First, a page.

My mother, Rita, loved reading romance novels. I remember her sharing The Legend of the Seventh Virgin with me when I was fifteen. As I read the story, I became lost in Victoria Holt’s prose, and by the end of the book knew I wanted to be a writer.

As with all readers, my mom’s tastes changed over the years and she continued to share her novels, exposing me to fabulous new authors and different genres. In my twenties and thirties, I enjoyed reading Jane Austen, Ken Follett, and Diana Gabaldon to name a few. Each book narrowing my personal preference to more mystery and suspense, than romance. But it wasn’t until I read John Grisham’s A Time to Kill, that I realized my creative storyteller is dark and twisty.

Other factors played into my blossoming narrative; a messy divorce, an Autistic son, nine years as a single mother of two. All of which served to assure me there was no such thing as a “meet cute”. That “happy endings” only happen to other people. And if Prince Charming ever rode into my life, he’d likely be passing through on his way to someone better.

I’m not bitter about my challenging past, but thankful instead. Where better to find the resources for broken female heroines than in the pages of my life. After all, I’d survived a cheating husband. Experienced dates that would make most women’s hair stand on end. Learned the hard way “I love you” is simply a means to an end for some men.

Of course I want my heroines to find their soulmate, but not until they’ve overcome a few trials and tribulations along the way. My muse’s version of a “meet cute” is a damsel in distress wondering if she can trust the hero coming to her rescue or if she should shoot him and ask questions later? In Peril in Paradise, Clara is swept off her feet by Damian, a psychopath posing as Prince Charming. Before she can extricate herself and her daughter from the madman she married, a tragedy unfolds. Clara’s quest for justice parallels the path of Brady, a mysterious man she’s forced to trust along the way.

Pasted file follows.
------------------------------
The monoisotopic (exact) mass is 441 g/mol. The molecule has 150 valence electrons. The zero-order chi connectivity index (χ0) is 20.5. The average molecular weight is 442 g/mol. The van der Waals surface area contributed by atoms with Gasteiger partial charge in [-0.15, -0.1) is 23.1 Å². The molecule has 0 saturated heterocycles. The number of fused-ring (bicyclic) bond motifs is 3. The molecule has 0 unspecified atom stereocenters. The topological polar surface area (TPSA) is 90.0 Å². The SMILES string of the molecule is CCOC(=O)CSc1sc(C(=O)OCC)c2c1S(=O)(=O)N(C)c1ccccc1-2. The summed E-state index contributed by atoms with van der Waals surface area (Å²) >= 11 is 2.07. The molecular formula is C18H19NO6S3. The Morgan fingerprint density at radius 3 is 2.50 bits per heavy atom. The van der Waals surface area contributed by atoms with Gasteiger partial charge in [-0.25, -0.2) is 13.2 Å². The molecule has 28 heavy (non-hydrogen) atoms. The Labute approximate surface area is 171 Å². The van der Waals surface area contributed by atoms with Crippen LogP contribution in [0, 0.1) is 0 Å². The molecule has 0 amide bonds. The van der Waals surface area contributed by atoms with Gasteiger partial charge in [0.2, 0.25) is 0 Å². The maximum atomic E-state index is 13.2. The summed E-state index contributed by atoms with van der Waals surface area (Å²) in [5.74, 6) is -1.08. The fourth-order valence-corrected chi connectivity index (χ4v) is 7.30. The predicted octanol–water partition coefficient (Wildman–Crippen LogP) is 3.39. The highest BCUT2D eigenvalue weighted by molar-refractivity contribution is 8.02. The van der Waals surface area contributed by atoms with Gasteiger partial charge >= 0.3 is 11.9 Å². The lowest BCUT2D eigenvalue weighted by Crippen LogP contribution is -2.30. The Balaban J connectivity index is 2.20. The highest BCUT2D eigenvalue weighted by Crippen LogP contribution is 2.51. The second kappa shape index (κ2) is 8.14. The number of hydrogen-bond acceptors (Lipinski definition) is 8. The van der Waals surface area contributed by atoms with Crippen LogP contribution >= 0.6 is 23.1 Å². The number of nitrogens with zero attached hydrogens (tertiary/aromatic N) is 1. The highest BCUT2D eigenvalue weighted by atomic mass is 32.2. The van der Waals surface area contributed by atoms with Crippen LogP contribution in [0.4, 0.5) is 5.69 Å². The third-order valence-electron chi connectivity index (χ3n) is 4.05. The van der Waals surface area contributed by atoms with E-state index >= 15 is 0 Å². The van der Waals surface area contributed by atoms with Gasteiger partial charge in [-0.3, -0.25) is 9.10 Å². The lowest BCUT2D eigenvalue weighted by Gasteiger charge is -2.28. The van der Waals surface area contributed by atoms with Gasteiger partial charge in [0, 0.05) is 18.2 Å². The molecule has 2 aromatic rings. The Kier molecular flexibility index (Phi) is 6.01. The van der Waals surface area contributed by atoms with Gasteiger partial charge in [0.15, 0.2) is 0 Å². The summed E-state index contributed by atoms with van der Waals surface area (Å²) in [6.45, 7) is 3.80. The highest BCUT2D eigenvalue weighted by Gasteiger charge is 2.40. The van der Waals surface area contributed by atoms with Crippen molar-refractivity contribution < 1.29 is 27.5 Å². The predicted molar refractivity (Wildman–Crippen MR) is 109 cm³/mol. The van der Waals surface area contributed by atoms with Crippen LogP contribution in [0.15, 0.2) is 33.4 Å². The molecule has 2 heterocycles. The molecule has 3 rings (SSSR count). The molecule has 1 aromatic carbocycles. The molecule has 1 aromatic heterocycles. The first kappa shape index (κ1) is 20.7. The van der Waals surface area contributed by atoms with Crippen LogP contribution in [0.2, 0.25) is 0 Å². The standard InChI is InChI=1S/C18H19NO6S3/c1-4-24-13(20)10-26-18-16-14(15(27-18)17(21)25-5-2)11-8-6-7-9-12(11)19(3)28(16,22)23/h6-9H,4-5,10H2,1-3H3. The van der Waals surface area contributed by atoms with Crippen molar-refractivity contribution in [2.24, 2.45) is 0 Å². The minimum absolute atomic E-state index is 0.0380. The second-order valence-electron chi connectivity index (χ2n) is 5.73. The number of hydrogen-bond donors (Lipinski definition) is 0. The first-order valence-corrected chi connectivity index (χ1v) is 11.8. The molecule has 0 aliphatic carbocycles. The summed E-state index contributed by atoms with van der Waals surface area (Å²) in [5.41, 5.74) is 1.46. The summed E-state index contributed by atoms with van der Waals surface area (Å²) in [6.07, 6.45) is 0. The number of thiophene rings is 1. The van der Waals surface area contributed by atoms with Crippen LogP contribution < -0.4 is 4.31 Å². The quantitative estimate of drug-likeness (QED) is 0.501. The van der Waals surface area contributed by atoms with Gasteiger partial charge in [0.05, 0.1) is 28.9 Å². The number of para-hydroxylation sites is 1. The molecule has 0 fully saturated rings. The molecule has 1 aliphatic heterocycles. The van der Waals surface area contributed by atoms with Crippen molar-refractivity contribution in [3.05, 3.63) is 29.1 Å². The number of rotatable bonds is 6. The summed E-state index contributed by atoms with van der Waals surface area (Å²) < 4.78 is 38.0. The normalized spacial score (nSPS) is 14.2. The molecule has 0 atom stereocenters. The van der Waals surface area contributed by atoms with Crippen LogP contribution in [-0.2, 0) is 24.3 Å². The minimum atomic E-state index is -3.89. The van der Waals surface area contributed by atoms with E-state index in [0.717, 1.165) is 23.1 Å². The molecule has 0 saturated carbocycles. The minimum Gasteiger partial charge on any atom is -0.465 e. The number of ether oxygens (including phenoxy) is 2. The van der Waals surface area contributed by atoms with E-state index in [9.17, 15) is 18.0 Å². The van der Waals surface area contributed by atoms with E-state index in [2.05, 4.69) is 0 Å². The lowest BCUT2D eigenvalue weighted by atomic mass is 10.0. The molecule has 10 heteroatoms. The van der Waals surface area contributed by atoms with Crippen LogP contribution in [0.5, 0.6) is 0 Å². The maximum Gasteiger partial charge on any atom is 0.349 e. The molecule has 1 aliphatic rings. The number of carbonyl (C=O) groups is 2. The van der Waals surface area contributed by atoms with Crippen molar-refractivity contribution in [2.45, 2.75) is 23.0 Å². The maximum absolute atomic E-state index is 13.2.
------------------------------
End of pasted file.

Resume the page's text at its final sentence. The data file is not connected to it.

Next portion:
I find it interesting that despite the character back story and biography I draft for my heroine, she generally makes choices I didn’t see coming. Does Clara fall in love again … well I wouldn’t want to ruin Peril in Paradise’s ending for future readers.

From the beginning of my writing career, I’ve had a knack for catchy titles, or at least that’s what I tell myself. I strive to generate a title that encompasses the story within the novel and to work the title into the storyline.

My imagination can’t help but create turmoil for my characters; but I also strive to weave in enough mystery to keep the reader guessing. Lacing in a dash of hope my heroine will find her true love. But my main focus is mayhem. I recently read Where the Crawdads Sing and found myself hoping Kai would find romance. When I read the end of the book, which I had to read three times, I smiled and applauded author, Delia Owens, for knotting her threads of mystery, chaos, and murder into a satisfying bow.

Published by Kimila Kay

Kimila Kay lives in Donald, Oregon along with her husband, Randy, her adorable Boston Terrier Maggie, and a feisty black cat named Halle. Her professional accomplishments include three anthologized essays in the CUP OF COMFORT series. In three separate contests, PERIL IN PARADISE, has won two first place awards and a third-place award in the romantic suspense category. Kimila is currently a member of a writing critique group, Northwest Independent Writers Association (NIWA), Willamette Writers, and Windtree Press. PERIL IN PARADISE is the first novel in a planned cross-cultural series, which will include Malice in Mazatlán, Vanished in Vallarta, Chaos in Cabo, and Lost in Loreto.

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